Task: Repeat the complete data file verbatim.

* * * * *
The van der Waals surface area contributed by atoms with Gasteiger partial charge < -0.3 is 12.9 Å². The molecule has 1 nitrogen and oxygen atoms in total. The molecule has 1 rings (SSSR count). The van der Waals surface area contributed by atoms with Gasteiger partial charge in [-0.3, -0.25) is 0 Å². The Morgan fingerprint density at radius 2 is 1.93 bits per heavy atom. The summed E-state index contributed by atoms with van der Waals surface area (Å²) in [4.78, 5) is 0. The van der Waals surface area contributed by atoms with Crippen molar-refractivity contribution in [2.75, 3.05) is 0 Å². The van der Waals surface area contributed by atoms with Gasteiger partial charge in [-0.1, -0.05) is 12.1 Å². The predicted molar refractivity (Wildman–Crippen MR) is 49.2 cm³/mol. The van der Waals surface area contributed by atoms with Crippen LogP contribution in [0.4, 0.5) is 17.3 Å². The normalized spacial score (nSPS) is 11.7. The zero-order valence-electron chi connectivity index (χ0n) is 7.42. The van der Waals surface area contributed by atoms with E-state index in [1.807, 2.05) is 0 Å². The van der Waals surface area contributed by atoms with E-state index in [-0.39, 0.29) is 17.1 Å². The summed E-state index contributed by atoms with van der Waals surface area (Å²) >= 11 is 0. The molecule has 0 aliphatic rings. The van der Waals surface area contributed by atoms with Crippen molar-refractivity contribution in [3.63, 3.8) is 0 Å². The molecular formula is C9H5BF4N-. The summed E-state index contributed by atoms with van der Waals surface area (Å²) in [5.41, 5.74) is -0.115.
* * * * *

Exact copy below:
The van der Waals surface area contributed by atoms with Gasteiger partial charge < -0.3 is 12.9 Å². The molecule has 1 nitrogen and oxygen atoms in total. The molecule has 1 rings (SSSR count). The van der Waals surface area contributed by atoms with Gasteiger partial charge in [-0.3, -0.25) is 0 Å². The Morgan fingerprint density at radius 2 is 1.93 bits per heavy atom. The summed E-state index contributed by atoms with van der Waals surface area (Å²) in [4.78, 5) is 0. The van der Waals surface area contributed by atoms with Crippen molar-refractivity contribution in [2.75, 3.05) is 0 Å². The van der Waals surface area contributed by atoms with Gasteiger partial charge in [-0.1, -0.05) is 12.1 Å². The predicted molar refractivity (Wildman–Crippen MR) is 49.2 cm³/mol. The van der Waals surface area contributed by atoms with Crippen LogP contribution in [0.4, 0.5) is 17.3 Å². The normalized spacial score (nSPS) is 11.7. The zero-order valence-electron chi connectivity index (χ0n) is 7.42. The van der Waals surface area contributed by atoms with E-state index in [1.807, 2.05) is 0 Å². The van der Waals surface area contributed by atoms with E-state index in [-0.39, 0.29) is 17.1 Å². The summed E-state index contributed by atoms with van der Waals surface area (Å²) >= 11 is 0. The molecule has 0 aliphatic rings. The van der Waals surface area contributed by atoms with Crippen molar-refractivity contribution in [3.63, 3.8) is 0 Å². The molecular formula is C9H5BF4N-. The summed E-state index contributed by atoms with van der Waals surface area (Å²) in [5.41, 5.74) is -0.115.